Dermatologist warns of three hidden spots where skin cancer often appears

Summer is almost here, which means — for much of the nation — more time in the sun. And while it’s fun to spend hours on the beach or relaxing by the pool, it’s crucial that you take precautions to protect yourself from the damage these rays can inflict.

Skin cancer, primarily caused by sun exposure, is the most common cancer in the United States — and one of the fastest growing. According to SkinCancer.org, over 190,000 people will be diagnosed with the most dangerous form, melanoma, in the U.S. in 2019, and 7,000 will die.

Beautiful Sunrise seascape in Bondi Beach at Sydney, Australia.

But while melanoma can be deadly, it’s just one of many dangerous conditions that result from the sun. Dan Belkin, MD, a dermatologist and skin cancer surgeon, shares with Yahoo Lifestyle how to stay safe this year, and notes that one of the main questions he hears from patients is, “What’s the difference between UVA and UVB?”

He explains, “Dermatologist have a mnemonic for remembering this: Aging starts with A, so UVA causes more photo aging. Burns start with B, so UVB causes more burning. UVB is also the major component in causing skin cancer.” Belkin says that to protect from UVB rays, you need to use sunscreen with an SPF of 30 or higher, which blocks 97 percent of the UV rays.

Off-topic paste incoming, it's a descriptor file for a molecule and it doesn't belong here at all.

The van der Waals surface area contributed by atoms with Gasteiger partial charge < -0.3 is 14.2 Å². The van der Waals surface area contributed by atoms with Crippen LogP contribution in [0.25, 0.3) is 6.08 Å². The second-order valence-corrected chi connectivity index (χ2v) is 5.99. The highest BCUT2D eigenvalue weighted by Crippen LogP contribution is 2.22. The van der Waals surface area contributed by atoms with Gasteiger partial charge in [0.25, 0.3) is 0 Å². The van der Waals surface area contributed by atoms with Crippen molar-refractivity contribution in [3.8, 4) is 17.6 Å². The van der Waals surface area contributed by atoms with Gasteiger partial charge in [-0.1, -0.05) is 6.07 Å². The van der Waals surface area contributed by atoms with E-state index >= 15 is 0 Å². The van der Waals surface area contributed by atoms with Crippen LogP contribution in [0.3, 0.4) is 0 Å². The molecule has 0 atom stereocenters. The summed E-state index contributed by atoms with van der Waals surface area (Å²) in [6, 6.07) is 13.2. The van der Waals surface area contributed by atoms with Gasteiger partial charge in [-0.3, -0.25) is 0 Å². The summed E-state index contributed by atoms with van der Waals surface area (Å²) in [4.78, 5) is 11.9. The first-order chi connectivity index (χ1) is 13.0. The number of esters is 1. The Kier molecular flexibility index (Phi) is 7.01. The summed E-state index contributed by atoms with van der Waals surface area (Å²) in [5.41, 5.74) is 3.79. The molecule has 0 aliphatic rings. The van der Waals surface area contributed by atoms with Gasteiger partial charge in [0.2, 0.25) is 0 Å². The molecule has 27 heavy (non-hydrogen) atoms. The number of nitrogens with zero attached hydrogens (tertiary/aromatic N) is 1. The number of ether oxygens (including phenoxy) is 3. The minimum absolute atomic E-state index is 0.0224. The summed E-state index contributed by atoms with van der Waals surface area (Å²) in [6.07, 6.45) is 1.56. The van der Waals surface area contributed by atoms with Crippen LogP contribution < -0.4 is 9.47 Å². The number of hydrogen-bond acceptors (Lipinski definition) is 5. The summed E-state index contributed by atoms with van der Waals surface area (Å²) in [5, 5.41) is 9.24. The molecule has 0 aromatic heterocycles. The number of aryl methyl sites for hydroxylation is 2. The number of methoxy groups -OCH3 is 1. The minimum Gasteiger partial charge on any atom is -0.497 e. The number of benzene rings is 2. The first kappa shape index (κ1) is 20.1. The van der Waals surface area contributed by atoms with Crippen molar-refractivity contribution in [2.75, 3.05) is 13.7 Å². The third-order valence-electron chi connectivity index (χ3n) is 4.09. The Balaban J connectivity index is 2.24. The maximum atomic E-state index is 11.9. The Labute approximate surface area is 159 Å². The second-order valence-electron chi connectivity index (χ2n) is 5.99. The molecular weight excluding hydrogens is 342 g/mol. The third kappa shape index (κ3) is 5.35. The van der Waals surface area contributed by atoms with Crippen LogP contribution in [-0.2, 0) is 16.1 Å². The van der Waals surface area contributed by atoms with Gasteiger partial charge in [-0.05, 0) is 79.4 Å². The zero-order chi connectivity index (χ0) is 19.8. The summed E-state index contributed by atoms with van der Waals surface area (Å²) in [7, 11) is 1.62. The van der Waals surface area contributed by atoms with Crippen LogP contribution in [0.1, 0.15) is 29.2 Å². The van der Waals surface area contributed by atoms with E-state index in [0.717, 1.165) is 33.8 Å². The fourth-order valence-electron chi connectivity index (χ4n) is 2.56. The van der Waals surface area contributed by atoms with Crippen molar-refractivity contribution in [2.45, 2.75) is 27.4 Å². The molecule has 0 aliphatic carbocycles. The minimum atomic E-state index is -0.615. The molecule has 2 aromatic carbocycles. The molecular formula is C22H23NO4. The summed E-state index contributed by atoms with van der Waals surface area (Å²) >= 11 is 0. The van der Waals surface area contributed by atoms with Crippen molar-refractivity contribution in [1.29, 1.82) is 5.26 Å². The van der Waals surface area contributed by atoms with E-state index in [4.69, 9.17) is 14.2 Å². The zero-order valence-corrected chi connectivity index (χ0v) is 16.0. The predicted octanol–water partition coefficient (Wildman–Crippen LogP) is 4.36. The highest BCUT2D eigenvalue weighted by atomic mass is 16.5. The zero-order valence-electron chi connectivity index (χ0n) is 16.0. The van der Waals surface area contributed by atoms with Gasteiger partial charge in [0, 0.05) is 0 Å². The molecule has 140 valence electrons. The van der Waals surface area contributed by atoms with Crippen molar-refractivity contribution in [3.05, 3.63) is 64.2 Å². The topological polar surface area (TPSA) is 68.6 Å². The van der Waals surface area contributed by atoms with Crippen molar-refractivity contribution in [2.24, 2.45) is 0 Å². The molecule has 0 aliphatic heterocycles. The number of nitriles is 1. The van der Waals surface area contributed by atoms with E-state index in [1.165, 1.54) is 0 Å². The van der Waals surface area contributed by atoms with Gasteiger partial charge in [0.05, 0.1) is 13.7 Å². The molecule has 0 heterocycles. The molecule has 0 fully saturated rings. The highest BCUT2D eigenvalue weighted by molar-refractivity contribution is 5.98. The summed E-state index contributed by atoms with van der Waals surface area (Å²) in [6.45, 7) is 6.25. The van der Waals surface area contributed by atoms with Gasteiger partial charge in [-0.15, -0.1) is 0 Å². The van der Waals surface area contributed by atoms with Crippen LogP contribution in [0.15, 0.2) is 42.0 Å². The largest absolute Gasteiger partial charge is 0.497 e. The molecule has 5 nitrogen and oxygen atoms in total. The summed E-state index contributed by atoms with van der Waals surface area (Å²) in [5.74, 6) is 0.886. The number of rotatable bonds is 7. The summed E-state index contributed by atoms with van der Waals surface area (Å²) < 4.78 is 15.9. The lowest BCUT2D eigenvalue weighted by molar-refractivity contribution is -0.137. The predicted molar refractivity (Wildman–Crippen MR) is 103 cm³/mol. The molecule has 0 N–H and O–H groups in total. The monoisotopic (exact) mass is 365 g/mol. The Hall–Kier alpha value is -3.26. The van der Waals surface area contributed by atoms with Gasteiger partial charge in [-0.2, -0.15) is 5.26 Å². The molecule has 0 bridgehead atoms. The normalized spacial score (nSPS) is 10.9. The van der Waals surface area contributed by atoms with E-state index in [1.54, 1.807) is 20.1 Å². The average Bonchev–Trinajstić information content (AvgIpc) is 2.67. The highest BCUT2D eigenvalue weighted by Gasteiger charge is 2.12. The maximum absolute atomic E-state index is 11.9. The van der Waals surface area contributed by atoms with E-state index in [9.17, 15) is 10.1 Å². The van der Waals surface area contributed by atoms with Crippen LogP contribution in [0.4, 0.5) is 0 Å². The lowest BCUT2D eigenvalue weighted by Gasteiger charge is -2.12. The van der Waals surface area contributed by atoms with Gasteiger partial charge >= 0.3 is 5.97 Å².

Two common mistakes that people make with sunscreen are not re-applying enough, or forgetting specific spots of the body. Belkin says that three common places to find skin cancer are the top of the head, the helix of the ear, or the lower lip. “[That] tells me that people often miss these areas,” he says. “Make sure you’re putting enough on and you’re applying it frequently enough.”

Aside from being diligent about sunscreen and sun protection, Belkin says the best way to ensure your own safety is to see a doctor regularly. “We recommend that most people get skin checks every year,” he says. “But if you have a family history of skin cancer, we may recommend six months.”

For more information about how to stay safe from the sun, watch the video above or go to SkinCancer.org’s prevention page.

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